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Suppose that $f:[0,\infty)\rightarrow\mathbb{R}$ is continuous. Is it true that

$$\int_{0}^\infty|f(t)|dt<\infty\Rightarrow \lim_{t\rightarrow\infty}f(t)=0?$$

If so can you provide a proof, otherwise a counter example. Thank you.

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    $\begingroup$ Not necessarily. Think of a function whose graph consists of "spikes" of height one, centered on the integers, whose widths become so small that the function is absolutely integrable. If the function is uniformly continuous, then it is true. $\endgroup$ – David Mitra Apr 23 '13 at 13:07
  • $\begingroup$ @DavidMitra, i think that qualifies as an answer and would not leave this question unanswered. $\endgroup$ – user45099 Apr 23 '13 at 13:40
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Not necessarily. Think of a function whose graph consists of an infinite number of "spikes" of height one, centered on the integers, whose widths become so small that the function is absolutely integrable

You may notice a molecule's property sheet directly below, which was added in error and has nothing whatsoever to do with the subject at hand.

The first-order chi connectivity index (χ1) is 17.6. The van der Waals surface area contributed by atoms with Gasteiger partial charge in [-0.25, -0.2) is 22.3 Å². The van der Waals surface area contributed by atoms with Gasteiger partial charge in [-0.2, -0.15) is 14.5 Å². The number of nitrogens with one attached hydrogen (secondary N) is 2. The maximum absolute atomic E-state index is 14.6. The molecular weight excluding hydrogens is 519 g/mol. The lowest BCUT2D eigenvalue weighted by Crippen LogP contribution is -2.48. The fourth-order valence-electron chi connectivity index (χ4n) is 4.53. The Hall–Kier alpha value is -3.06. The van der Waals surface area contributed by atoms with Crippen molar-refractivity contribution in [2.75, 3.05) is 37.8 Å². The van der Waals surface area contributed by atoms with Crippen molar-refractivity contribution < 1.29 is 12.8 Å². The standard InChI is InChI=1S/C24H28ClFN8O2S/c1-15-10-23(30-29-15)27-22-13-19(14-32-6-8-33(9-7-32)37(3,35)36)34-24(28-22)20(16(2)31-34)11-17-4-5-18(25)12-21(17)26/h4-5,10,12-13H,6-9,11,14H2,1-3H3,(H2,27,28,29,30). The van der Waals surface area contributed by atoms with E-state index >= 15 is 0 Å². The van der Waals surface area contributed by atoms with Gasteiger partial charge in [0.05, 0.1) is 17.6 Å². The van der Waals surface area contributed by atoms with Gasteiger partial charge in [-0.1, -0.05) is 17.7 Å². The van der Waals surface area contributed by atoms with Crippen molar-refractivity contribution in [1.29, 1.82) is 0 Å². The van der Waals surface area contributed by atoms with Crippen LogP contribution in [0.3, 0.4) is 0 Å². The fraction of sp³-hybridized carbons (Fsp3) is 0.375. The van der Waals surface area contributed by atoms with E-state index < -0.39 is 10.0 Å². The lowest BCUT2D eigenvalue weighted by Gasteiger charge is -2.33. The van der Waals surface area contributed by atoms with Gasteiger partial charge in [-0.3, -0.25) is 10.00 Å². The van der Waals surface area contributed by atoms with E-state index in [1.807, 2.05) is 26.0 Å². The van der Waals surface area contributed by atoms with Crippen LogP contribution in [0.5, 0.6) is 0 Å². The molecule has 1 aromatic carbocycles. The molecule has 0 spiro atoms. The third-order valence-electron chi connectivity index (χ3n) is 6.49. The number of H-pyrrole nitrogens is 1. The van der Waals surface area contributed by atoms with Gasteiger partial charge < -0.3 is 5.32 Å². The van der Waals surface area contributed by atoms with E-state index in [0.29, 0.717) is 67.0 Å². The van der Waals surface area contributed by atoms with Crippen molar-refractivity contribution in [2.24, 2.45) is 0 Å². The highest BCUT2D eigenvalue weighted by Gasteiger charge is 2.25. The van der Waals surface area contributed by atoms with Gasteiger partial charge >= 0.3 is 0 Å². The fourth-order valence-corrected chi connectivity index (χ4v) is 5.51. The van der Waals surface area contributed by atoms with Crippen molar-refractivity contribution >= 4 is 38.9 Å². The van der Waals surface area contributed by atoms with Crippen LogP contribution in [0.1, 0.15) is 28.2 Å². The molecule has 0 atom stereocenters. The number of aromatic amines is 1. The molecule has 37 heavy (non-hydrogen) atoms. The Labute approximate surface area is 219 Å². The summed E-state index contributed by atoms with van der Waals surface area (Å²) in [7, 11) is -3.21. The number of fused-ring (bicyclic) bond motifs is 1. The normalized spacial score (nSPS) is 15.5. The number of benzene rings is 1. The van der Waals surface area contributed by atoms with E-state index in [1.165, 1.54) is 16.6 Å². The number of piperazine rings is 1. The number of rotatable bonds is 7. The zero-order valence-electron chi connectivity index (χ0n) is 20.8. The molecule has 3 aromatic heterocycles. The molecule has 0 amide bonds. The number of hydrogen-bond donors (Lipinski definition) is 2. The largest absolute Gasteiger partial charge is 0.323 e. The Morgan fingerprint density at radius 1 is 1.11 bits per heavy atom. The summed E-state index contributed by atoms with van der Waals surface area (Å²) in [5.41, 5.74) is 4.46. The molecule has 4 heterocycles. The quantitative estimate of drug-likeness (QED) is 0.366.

So, for example, for $n>1$, let the $n$'th spike consist of the line segments joining the points $(n-1/ n^2, 0 )$, $(n,1)$, and $(n+1/ n^2,0 )$, so that it encompasses an area of $1/n^2$.

But, if the function is uniformly continuous, then it is true. It fact, one only needs the hypothesis that $f$ is (improperly) integrable here to ensure that it has limit zero at infinity. See this post.

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